Here’s my account of how I resurrected this dehydrated specimen using stuff you probably have sitting in your museum cupboards or that you can buy for less than £20. It’s worth noting that the technique will not always work and if you plan to use it on a specimen that may have useful DNA to contribute, you should take a sample before rehydrating, since it is likely to reduce the quantity and quality of DNA you can extract.

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Exeter Shell Collection Designated by Arts Council England

Written by Holly Morgenroth, Collections Officer, Royal Albert Memorial Museum & Art Gallery (RAMM).

On 30 January 2020 Arts Council England’s (ACE) awarded Designated status to the George Montagu collection of Molluscs at the Royal Albert Memorial Museum & Art Gallery (RAMM). Just 152 collections in the country hold the coveted Designation award, and only a few of these collections are Natural History. Tullie House’s natural science collection recently received this accolade. The Designation scheme is a mark of distinction awarded to the finest cultural collections housed in non-national museums, libraries and archives across England.

Pioneering naturalist George Montagu (1753-1815)

George Montagu was the first person to collect and name British molluscs in a truly scientific manner. The shells were not just attractive curios. His work revolutionised the study of molluscs and his collection at RAMM is Britain’s most intact and taxonomically-important, early 19th-century collection of British shells (1800-1816). Today it is an essential resource for taxonomic research.

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Diminished Scales – The Plight of The Pangolin and The Role of Museums

Written by Dan Gordon, Keeper of Biology, The Great North Museum: Hancock.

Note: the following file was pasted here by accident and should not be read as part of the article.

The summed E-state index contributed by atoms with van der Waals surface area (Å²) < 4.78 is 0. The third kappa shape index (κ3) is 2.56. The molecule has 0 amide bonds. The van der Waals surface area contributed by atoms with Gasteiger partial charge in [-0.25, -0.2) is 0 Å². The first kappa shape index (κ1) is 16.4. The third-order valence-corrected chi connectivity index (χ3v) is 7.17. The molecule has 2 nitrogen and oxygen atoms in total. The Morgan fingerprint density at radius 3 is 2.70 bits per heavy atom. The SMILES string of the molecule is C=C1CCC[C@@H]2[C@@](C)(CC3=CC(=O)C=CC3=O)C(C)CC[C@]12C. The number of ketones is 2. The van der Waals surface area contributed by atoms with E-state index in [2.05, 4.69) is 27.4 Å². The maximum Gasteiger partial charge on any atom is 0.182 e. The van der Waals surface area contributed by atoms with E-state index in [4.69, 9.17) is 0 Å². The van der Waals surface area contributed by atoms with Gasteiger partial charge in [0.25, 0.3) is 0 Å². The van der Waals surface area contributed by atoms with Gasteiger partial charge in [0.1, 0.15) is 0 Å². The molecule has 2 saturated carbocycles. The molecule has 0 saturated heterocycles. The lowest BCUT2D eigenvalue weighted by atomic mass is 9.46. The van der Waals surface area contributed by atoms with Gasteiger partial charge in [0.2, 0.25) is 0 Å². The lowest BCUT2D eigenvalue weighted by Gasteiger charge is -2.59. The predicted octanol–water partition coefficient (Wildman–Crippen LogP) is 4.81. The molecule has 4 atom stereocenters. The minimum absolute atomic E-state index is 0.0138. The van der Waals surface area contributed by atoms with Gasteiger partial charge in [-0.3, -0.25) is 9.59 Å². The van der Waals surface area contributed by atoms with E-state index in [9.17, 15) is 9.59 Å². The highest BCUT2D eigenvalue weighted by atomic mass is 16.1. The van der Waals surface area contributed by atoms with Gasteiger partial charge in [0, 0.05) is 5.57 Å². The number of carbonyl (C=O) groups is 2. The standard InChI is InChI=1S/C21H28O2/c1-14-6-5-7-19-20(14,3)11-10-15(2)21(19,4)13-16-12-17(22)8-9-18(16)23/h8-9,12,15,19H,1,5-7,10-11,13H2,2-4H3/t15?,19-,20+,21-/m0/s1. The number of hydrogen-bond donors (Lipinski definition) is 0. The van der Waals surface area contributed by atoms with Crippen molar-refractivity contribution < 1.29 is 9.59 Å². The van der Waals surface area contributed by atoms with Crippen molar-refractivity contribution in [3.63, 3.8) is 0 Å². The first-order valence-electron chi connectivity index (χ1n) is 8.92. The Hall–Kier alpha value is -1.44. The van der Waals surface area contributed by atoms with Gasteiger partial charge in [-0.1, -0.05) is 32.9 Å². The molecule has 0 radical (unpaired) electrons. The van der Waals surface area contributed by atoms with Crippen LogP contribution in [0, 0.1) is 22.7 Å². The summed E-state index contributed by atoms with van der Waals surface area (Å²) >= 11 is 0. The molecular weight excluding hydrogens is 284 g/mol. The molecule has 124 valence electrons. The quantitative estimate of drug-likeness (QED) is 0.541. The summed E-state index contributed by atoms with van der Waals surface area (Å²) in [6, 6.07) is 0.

To explain grace requires a curious hand’ wrote Marianne Moore, in her 1938 poem, The Pangolin. Moore first learned about pangolins at college in biology class and remained fascinated by them for the rest of her life. Curiosity was what first drew me to pangolins, too. Not just about their curious, clawed hands – when I first encountered a stuffed pangolin at the Great North Museum, its whole appearance was like nothing I’d ever seen. A small quadruped, clad in precisely overlapping rows of jagged scales, like steel plating welded onto a badger. A huge tail at one end, a tapering snout at the other. It was an animal that suggested a host of comparisons – a pinecone, an artichoke, a dinosaur. What on earth was it? I decided to investigate.

I soon learned it was a Ground Pangolin (Smutsia temnickii), one of eight species of pangolin that make up the family Manidae. Pangolins are the only scaled mammals and are found in tropical Africa and Asia. Most species live nocturnal, solitary lives. They’re notable for all sorts of reasons. The Ground Pangolin can walk on its back legs, like a tiny T-rex in a suit of armour. The Black-bellied Pangolin has a tail so long it has more bones than any other mammal.

Sunda Pangolin (Manis javanica) at SVW Rescue Centre, Vietnam. When threatened pangolins curl into a defensive ball. This animal was found wedged beneath a seat on a bus travelling from Laos to Hanoi and rescued by SVW staff (© Dan Gordon)